Psiphon is an open-source, free program for getting around Internet restrictions that combines obfuscation and secure communication technologies like Web proxy, SSH, and VPN. Thousands of proxy servers make up Psiphon, a geographically diversified and centrally managed network that uses a single-hop and multi-hop routing design focused on performance.
Users in nations seen to be “enemies of the Internet” are the target audience for Psiphon. The codebase is created and maintained by Psiphon, Inc., a company that runs technologies and systems meant to help people safely get around content-filtering systems that governments use to restrict the Internet.
The University of Toronto’s Citizen Lab created the initial Psiphon (1.0) concept, expanding on earlier iterations of online proxy software systems, including the “Safe Web” and “Anonymizer” systems.
Psiphon, Inc. is an autonomous Ontario corporation founded in 2007 that creates cutting-edge technology and systems for circumventing censorship. Through the Psi-Lab relationship, Psiphon, Inc. and the Citizen Lab at the Munk School of Global Affairs, University of Toronto, occasionally work together on research initiatives. At the moment, Psiphon is made up of three independent yet connected open-source software projects:
1.0: The first version of the home-based server program, which was rebuilt and introduced in 2006 after being released by Citizen Lab in 2004. Both Psiphon, Inc. and the Citizen Lab have discontinued support for Psiphon 1. X.
2.0: A safe proxy system that runs on the cloud.
3.0: A run-time tunneling system that runs in the cloud.
How does Psiphon get through censorship or blocks?
Psiphon’s original idea was to create a lightweight, user-friendly Internet proxy that could be set up and run by individual computer users. These people could then host private connections for friends and family in nations where the Internet is restricted. Nart Villeneuve states, “The idea is to get users to install this on their computer and then use the most secure method to deliver the location of that circumventor to people in filtered countries.” Rather than creating a vast tech network that everyone can access, what we’re attempting to create is a network of trust among individuals who are acquainted.”On December 1, 2006, the Citizen Lab released Psiphon 1.0 as open-source software.
Psiphon, Inc. was founded at the beginning of 2007 as a Canadian company that is separate from both the University of Toronto and the Citizen Lab. The GNU General Public Licence was used to make the original code (1.6) available. The French Senate gave Psiphon the Netexplorateur award in 2008. Psiphon received The Economist Best New Media Award in 2009 from the Index on Censorship. Psiphon, Inc. and the Citizen Lab ceased to provide active support for Psiphon 1—x in 2011, marking its official retirement.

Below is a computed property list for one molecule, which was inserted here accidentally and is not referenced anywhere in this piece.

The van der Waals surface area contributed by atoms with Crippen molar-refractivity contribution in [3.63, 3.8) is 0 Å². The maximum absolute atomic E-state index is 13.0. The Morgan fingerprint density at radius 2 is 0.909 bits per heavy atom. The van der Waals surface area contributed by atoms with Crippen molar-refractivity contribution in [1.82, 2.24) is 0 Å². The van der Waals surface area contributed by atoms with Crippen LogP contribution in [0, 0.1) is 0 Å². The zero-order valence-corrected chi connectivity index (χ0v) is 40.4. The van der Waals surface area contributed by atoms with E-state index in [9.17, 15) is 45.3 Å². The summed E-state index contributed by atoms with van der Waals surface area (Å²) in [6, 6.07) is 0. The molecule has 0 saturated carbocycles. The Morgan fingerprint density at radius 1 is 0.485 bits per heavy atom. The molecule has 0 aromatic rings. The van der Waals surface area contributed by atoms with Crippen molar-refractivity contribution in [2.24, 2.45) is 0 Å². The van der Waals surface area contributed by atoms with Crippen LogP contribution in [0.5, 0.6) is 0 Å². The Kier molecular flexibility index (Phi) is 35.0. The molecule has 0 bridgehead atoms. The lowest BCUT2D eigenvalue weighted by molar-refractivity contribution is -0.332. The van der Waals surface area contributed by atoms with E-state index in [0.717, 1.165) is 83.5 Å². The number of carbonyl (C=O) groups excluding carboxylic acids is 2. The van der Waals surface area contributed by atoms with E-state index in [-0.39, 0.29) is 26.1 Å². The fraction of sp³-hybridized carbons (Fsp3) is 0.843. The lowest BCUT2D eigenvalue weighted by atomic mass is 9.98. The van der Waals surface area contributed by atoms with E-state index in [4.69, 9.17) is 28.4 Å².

2008 saw Psiphon, Inc. receive two sub-grants from the SESAWE (Open Internet) project(s) run by Internews. The Internet Freedom program of the US State Department, which is run by the Bureau of Democracy, Human Rights, and Labour (DRL), provided financing, along with support from the European Parliament. Developing Psiphon into a scalable anti-censorship tool that can serve a large number of users in many geographical locations was the goal of this funding. A number of seasoned security and encryption software engineers who had previously worked on the creation of Ciphershare, a secure document management system, joined the core development team.
The US Department of State, the British Broadcasting Corporation, and the Broadcasting Board of Governors (US) started receiving services from Psiphon, Inc. in 2010. Psiphon, Inc. was a business that relied on revenue from commercial operations as of 2015.
Psiphon communication was crucial to media coverage of the 2020 protests in Belarus.
Psiphon, Inc. started working on a mobile version of Psiphon 3 in 2012 for Android-powered phones.
The demonstrations in Myanmar in 2021 caused the monthly user base to jump from 5,000 to over 14 million. The cause is believed to be the state’s suppression of numerous other social media platforms. Following the government’s closure of most social media platforms, more than a million demonstrators in Cuba started using the tool during the 2021 protests.